Why Netflix Will Never Be Great Again
It only takes two months to go from hero to goat on Wall Street.
Just ask Netflix (NFLX). The video rental giant has gone from hitting all-time highs just two months ago to busting through new 52-week lows this week. (Here's a graphical representation of the ugly dive.)
The flop has been brutal, and Netflix can't blame anyone else for its woes. Its decision to begin charging subscribers on unlimited DVD plans $7.99 a month for streaming -- something that they have enjoyed for four years at no additional cost -- has backfired.
Making matters worse, CEO Reed Hastings wants to create two stand-alone realms. Streaming customers can stay at Netflix.com, while DVD-loading subscribers are banished to Qwikster.com -- a site that presently consists of a promotional landing page, but in a few weeks will send DVDs, Blu-rays, and now even games to old-school optical-disc users.
Netflix acted so quickly that it couldn't even secure the Qwikster handle on Twitter. (The handle is owned by someone who, until earlier this week, had a marijuana-smoking Elmo as his icon. Not so "qwik" there, huh, Netflix?)
It's been a devastating fall from grace for a dot-com juggernaut that should have known better.
Couch Potatoes Throwing Rotten Tomatoes
In less than two months, Netflix has gone from targeting 25 million domestic subscribers by the end of this quarter to just 24 million members.
Couch potatoes clearly aren't all that Netflix has lost. A battering ram is being taken to the fallen darling's reputation, and it's hard to fathom how long it will take to mend.
Hastings's company is an easy target in these Web 2.0 times. Even on its Facebook page, the vast majority of the thousands of "fan" comments that are pouring in are as scorching as they are negative.
It shouldn't have come to this.
July's decision to begin charging for streaming was not a price increase to half of its user base. It was even a price cut to a couple million of Netflix's then 24.6 million domestic subscribers. Was this ever portrayed accurately?
No. The media pounced on the notion that this move was a "price increase of up to 60%" -- which it technically was to a small subset of users on the single-disc unlimited plans -- without breaking it down appropriately.
Netflix expects that 9.8 million of its 24 million stateside subscribers by the end of this month will be exclusively on streaming plans. This offering hasn't changed since it was launched several months ago for $7.99 a pop. It's the same plan -- at a similar price point -- that Netflix rolled out in Canada last year and through Latin America and the Caribbean earlier this month.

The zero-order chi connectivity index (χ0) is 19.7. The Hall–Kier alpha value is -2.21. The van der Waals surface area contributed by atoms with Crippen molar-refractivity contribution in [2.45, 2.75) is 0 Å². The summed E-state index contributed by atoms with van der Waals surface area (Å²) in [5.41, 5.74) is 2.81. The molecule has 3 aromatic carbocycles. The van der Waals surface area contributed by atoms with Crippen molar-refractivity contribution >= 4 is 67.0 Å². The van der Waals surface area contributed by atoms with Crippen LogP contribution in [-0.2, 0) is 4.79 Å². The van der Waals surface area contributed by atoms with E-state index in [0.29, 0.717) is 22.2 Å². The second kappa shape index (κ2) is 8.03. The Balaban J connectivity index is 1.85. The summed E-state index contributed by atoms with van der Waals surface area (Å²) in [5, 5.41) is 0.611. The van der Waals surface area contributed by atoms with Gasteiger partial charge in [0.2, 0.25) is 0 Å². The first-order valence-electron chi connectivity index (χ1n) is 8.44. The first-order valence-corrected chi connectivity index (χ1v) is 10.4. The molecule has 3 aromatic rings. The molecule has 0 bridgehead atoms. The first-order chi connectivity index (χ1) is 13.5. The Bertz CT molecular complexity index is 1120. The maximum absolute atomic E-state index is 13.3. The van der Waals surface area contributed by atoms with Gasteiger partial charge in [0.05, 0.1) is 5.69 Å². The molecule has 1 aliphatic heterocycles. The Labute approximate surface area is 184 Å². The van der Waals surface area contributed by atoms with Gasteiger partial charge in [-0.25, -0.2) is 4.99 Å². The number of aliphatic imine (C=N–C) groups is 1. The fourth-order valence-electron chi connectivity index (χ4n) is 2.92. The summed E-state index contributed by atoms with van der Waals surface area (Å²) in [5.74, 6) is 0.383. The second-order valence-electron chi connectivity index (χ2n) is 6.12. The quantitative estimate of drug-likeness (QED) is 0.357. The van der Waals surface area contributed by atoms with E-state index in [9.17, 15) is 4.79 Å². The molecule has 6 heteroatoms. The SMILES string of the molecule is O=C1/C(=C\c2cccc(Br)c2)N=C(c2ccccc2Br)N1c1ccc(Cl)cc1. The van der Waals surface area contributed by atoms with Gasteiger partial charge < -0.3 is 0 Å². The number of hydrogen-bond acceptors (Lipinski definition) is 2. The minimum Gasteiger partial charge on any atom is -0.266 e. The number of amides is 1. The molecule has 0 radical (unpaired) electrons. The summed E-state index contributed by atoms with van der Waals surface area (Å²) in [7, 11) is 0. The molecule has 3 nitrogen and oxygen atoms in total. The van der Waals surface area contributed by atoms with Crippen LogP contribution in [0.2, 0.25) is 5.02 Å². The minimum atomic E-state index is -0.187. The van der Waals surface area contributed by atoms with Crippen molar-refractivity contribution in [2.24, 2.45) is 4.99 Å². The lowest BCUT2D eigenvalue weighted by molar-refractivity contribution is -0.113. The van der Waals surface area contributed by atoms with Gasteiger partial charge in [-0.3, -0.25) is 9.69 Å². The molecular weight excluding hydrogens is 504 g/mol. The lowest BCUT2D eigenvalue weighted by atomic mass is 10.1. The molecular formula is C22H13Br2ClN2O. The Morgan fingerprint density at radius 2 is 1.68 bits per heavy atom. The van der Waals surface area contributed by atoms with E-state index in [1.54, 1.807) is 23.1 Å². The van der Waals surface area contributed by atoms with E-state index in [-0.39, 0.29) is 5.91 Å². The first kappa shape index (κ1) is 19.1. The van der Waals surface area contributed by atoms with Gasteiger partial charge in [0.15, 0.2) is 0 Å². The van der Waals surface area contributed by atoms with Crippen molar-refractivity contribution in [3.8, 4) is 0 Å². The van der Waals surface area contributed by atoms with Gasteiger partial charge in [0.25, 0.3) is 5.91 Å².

Then we get to the 2.2 million accounts that Netflix is targeting to be exclusively on DVD plans. These prices didn't go up either. In fact, rates for the popular "unlimited" DVD plans were knocked down by $2 a month this summer. This leaves the remaining 12 million -- the ones on dual plans -- feeling the pain. They're paying $7.99 a month more to stream, offset by the $2 price cut on mail-served DVDs.
The increase on half of Netflix's users may have been insensitive, but it was necessary. Studios weren't going to let Netflix have popular movies and shows for a service that was treating streaming as a Happy Meal toy premium. Tinseltown has a value proposition to protect, and splitting the plans helps.
However, instead of clarifying the move and justifying the underlying thought process, Hastings gave a half-apology and offered plans to make life even harder for his company's highest-paying 12 million subscribers.
Qwikster? Really? Dual logins? Dual queues? It's a double disaster.
Anatomy of a Valuation Breakdown
It's not easy to watch the stock shed 57% of its value since peaking two months ago, and I say that as a longtime shareholder: I've been an investor -- and a subscriber -- since 2002.
However, it's easy to see how a chain of unfortunate events can trigger a downfall in a stock that was richly priced at its peak.
If subscribers continue to defect, as they will this quarter, it's going to get ugly. Netflix pays a flat fee to studios for years of streaming rights. This was welcome math when its subscriber base was expanding rapidly, but the numbers won't be as kind going the other way. Analysts will also naturally revisit their estimates if the downward trend continues, pushing up those earnings multiples.
The Qwikster move will be a challenge, even if it's pushed through as seamlessly as possible. It will inconvenience half of Netflix's subscribers, and they'll be tempted to start afresh through the growing number of alternatives that are now available.
There was less risk for investors in owning a well-loved Netflix at $300 two months ago than there is in owning a highly dissed Netflix at $130 today -- and we know how badly that played out.
Longtime Motley Fool contributor Rick Munarriz owns shares of Netflix, but of no other stocks in this article. Motley Fool newsletter services have recommended buying shares of Netflix. Motley Fool newsletter services have recommended buying puts in Netflix.